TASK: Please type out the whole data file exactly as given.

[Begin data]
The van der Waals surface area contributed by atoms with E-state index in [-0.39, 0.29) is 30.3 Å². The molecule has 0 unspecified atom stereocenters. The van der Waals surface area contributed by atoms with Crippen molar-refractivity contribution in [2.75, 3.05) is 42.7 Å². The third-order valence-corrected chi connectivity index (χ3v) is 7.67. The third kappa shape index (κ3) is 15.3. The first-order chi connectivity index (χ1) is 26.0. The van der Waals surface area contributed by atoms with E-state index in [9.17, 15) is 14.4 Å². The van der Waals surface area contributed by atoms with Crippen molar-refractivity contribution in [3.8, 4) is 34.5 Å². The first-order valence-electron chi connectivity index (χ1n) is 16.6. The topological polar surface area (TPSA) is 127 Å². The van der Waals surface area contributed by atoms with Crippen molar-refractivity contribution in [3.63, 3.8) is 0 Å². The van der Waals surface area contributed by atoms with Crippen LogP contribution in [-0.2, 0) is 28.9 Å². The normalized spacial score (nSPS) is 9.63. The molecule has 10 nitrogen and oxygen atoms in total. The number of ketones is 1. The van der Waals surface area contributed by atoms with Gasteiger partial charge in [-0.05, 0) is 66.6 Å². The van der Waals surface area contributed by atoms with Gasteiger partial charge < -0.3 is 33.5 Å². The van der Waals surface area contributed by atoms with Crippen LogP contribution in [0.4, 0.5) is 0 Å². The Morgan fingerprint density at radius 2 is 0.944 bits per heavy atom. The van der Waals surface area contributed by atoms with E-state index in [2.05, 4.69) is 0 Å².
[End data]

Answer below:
The van der Waals surface area contributed by atoms with E-state index in [-0.39, 0.29) is 30.3 Å². The molecule has 0 unspecified atom stereocenters. The van der Waals surface area contributed by atoms with Crippen molar-refractivity contribution in [2.75, 3.05) is 42.7 Å². The third-order valence-corrected chi connectivity index (χ3v) is 7.67. The third kappa shape index (κ3) is 15.3. The first-order chi connectivity index (χ1) is 26.0. The van der Waals surface area contributed by atoms with E-state index in [9.17, 15) is 14.4 Å². The van der Waals surface area contributed by atoms with Crippen molar-refractivity contribution in [3.8, 4) is 34.5 Å². The first-order valence-electron chi connectivity index (χ1n) is 16.6. The topological polar surface area (TPSA) is 127 Å². The van der Waals surface area contributed by atoms with Crippen molar-refractivity contribution in [3.63, 3.8) is 0 Å². The van der Waals surface area contributed by atoms with Crippen LogP contribution in [-0.2, 0) is 28.9 Å². The normalized spacial score (nSPS) is 9.63. The molecule has 10 nitrogen and oxygen atoms in total. The number of ketones is 1. The van der Waals surface area contributed by atoms with Gasteiger partial charge in [-0.05, 0) is 66.6 Å². The van der Waals surface area contributed by atoms with Gasteiger partial charge < -0.3 is 33.5 Å². The van der Waals surface area contributed by atoms with Crippen LogP contribution in [0.4, 0.5) is 0 Å². The Morgan fingerprint density at radius 2 is 0.944 bits per heavy atom. The van der Waals surface area contributed by atoms with E-state index in [2.05, 4.69) is 0 Å².